Clown Prince of bloggers takes on Italian politics
With Italy's elections complete, does the domination of the media by the political elite distort the debate, and will the internet change things?
I find one side of the coin in Milan, at the heart of the estate where Berlusconi made his first serious money.
Milano 2 is a suburb of luxury flats, ponds and trees, restaurants and a hotel. And a TV station. His first in what grew into an unrivalled media empire.
I am here to meet Emilio Fede, a short, well-tanned man with greying hair, a famous face on Italian TV since the 1950s.
He is a newsman more on the model of the old American news anchor than the British presenter. He’s the boss here. He doesn’t just read the main bulletin at seven in the evening. He decides what’s in it and all the other bulletins of TG4.
He’s editor-in-chief of the first TV station in Berlusconi’s now vast media empire.
Mr Fede is anything but impartial. He tells me not only that his friend Mr Berlusconi is a caring man, a man of the people, who has the answer to Italy’s problems but also that he brought the Cold War to an end.
He is a fan, and the news reflects that. The day I am in the studio, the report on the opposition’s activities features just one politician talking in an interview.
But you don’t hear his words. He is, in TV parlance, goldfishing: you can see his lips move but only hear the reporter’s words. The report on Mr Berlusconi’s day has a rather long clip of him speaking.
After our interview, several uneasy Italian journalists suggest I must find it rather odd to discover a TV editor who supports one side so strongly.
Not really, I‘ve interviewed enough British newspaper editors for precisely the same reason: to get an intelligent informed, but partisan view.
That all broadcasters, even ones that don’t harvest a licence fee, are legally bound to be impartial in the UK, but newspapers are not, could be seen as a cultural quirk.
But it means that no-one in Italy seriously strives for objectivity.
Journalists are still organised in a guild, set up by Mussolini to control the press.
Before you are allowed to write a single article, you first have to have a sponsor within the industry, and then pass an exam sat in Rome, using an old-fashioned typewriter.
If the big organisation representing mainstream Italian journalists doesn’t even acknowledge the existence of the technology that has been dominant for the last 20 years, it’s not surprising that some see the internet as a way around the dead hand of an old elite.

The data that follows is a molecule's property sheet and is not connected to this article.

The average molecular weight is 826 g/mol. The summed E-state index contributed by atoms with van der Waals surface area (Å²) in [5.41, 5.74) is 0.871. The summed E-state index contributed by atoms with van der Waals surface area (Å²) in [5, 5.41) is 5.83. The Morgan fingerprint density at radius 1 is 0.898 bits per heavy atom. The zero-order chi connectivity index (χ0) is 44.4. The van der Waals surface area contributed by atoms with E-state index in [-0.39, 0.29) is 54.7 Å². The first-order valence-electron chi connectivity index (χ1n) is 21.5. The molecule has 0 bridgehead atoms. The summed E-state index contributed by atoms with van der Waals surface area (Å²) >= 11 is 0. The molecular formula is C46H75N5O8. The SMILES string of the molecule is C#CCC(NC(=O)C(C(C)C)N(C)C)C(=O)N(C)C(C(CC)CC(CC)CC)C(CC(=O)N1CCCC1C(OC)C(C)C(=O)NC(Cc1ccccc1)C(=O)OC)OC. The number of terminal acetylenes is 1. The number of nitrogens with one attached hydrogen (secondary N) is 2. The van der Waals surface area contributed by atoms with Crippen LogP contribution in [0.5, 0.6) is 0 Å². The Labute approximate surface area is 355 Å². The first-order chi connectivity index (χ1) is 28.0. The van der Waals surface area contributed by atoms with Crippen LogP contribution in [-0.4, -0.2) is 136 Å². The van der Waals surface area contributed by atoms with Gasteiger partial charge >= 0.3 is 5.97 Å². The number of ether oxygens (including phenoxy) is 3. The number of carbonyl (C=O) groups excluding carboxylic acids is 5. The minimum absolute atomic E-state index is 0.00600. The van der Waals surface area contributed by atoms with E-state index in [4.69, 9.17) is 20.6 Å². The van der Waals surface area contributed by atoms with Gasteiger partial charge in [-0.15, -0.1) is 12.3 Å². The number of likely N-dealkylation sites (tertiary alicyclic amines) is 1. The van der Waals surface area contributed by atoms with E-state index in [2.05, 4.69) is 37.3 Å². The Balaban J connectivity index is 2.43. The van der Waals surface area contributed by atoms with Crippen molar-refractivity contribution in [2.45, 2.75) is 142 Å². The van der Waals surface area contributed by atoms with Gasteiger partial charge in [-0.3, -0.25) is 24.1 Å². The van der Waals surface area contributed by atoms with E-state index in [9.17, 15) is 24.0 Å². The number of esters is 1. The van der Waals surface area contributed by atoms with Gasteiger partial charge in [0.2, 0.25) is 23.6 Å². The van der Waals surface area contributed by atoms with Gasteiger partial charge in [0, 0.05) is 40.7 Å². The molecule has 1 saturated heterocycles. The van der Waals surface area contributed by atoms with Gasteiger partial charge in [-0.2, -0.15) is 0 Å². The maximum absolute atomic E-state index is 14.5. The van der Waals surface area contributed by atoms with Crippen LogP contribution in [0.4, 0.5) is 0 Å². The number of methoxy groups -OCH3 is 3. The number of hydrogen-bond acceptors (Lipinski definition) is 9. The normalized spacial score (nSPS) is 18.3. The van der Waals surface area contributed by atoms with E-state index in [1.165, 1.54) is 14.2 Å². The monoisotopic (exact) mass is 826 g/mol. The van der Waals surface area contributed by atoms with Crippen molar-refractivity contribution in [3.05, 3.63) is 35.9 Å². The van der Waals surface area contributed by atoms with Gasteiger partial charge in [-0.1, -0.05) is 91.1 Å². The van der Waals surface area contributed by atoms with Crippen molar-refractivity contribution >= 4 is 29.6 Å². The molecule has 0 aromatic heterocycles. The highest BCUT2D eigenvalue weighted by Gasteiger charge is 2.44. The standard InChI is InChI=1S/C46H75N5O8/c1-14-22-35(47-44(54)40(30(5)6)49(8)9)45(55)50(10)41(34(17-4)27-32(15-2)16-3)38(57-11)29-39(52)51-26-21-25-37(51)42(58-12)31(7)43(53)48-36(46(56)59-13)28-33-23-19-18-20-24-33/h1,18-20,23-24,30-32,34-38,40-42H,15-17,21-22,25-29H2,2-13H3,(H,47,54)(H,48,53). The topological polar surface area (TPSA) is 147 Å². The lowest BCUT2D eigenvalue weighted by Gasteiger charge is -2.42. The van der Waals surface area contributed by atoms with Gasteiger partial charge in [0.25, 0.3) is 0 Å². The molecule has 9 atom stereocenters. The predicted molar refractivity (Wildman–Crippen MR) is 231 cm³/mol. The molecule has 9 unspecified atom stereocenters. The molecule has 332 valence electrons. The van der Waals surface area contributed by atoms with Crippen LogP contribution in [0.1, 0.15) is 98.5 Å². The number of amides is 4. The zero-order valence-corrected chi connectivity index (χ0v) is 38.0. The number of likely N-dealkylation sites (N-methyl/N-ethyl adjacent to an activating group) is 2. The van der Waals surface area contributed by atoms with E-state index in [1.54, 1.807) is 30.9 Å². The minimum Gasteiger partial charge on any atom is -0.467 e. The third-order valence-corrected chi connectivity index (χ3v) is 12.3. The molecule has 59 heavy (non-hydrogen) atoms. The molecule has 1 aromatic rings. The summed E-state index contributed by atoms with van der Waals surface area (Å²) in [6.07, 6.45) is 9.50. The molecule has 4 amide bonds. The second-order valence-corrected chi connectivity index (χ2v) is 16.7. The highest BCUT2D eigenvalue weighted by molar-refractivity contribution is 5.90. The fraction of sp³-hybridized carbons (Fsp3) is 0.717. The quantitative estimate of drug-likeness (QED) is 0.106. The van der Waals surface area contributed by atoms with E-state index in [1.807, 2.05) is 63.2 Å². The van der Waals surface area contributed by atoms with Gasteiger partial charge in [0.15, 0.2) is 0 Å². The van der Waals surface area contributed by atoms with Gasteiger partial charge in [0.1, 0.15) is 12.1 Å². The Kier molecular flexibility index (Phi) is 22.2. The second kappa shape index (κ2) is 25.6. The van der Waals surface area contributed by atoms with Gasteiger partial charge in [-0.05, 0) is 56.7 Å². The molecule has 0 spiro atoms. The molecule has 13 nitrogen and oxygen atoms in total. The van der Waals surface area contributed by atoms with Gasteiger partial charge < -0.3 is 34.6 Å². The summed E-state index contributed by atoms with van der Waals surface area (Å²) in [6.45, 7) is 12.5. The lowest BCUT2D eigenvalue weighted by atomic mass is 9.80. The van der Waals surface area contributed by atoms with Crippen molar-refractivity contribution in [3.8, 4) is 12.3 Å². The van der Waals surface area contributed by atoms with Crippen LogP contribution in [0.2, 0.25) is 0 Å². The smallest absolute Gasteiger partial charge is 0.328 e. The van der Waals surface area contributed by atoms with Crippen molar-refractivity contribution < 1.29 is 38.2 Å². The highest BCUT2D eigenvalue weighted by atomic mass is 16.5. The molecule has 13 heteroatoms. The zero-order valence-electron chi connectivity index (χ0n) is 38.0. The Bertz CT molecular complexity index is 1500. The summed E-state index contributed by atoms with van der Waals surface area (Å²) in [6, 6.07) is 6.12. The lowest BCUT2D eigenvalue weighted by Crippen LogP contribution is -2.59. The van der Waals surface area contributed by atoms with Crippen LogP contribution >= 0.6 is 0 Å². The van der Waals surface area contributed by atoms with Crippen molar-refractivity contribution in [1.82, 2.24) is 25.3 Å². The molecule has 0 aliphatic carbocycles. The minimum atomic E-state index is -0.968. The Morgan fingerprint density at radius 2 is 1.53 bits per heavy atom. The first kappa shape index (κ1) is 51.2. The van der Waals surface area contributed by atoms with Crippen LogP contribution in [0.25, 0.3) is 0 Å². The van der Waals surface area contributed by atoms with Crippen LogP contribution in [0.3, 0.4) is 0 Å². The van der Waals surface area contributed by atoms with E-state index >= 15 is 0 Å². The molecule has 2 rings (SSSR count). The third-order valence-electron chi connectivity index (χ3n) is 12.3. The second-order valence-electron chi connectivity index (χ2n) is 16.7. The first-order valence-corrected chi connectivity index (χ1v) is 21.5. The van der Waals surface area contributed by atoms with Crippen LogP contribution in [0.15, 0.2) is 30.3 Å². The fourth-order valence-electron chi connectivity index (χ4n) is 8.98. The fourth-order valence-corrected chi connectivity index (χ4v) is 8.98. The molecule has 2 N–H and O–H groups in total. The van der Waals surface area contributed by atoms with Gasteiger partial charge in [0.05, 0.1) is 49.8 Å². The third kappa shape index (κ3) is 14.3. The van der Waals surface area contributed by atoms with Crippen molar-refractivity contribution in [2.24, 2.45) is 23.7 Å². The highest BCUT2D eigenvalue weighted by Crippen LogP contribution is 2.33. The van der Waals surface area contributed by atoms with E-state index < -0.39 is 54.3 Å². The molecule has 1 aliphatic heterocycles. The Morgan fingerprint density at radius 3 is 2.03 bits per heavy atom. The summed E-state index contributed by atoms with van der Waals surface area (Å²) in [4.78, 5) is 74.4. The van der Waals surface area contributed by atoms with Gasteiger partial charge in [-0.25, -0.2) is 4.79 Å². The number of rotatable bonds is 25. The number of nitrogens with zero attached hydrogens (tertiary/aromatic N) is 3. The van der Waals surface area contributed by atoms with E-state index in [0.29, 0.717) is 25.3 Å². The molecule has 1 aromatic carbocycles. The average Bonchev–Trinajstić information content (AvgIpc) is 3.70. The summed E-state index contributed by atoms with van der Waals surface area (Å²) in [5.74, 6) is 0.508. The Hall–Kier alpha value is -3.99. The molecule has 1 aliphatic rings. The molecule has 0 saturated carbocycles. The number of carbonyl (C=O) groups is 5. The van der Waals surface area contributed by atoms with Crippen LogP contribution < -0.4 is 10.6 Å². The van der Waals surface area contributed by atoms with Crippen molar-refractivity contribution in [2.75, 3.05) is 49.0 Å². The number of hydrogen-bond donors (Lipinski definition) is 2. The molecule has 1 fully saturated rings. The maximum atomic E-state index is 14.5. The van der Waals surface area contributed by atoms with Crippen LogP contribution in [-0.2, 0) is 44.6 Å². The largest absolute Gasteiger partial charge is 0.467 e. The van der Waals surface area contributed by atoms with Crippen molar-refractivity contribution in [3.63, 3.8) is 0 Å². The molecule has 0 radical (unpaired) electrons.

Beppe the blogger
I go to Genoa to meet the man behind a blog whose aim is to clear the current political class out of power.
Beppe Grillo’s online comments were voted by Time Magazine’s readers as the world’s most interesting political blog.
Beppe Grillo is, I guess, in his fifties, a mass of wavy curls more salt than pepper and a neat beard framing his engagingly impish face.
An irrepressible performer with political clout, he’s the organiser of a rally with a very direct message to Italy’s political elite. It was called "F-Off day”. It drew a crowd of 80,000.
What amounts to political censorship cost him his job in 1987. He is a standup comic, and was perhaps the most popular comedian on Italian TV.
But then he made a joke about the then ruling party, the Socialists, being corrupt. The show’s host walked off stage, the doorman wouldn’t look him in the eye and he never appeared on TV again, barred by both the state and Berlusconi’s private empire.
Even after a massive bribery scandal brought about the collapse of the Socialist party, he didn’t get his job back.
Not that it did him any harm. We are talking in his large study and sitting room taking up the whole bottom floor of his rather wonderful villa perched on a hillside overlooking the sea, just outside Genoa.
He fills any theatre he plays to and is one of the most influential alternative political voices in Italy. He takes on big companies and says things about politicians that leave him embroiled in dozens of court cases.
The first protest, or V-Day from its Italian name, demanded that the whole political elite, but particularly politicians with criminal convictions, should leave the political stage.
Day Two demands a reform of the media.
“We are enraged, we have a feeling of hopelessness,” he says.
“We have a parliament full of felons. We have a hit-parade of crooks in our parliament, making laws for Italy.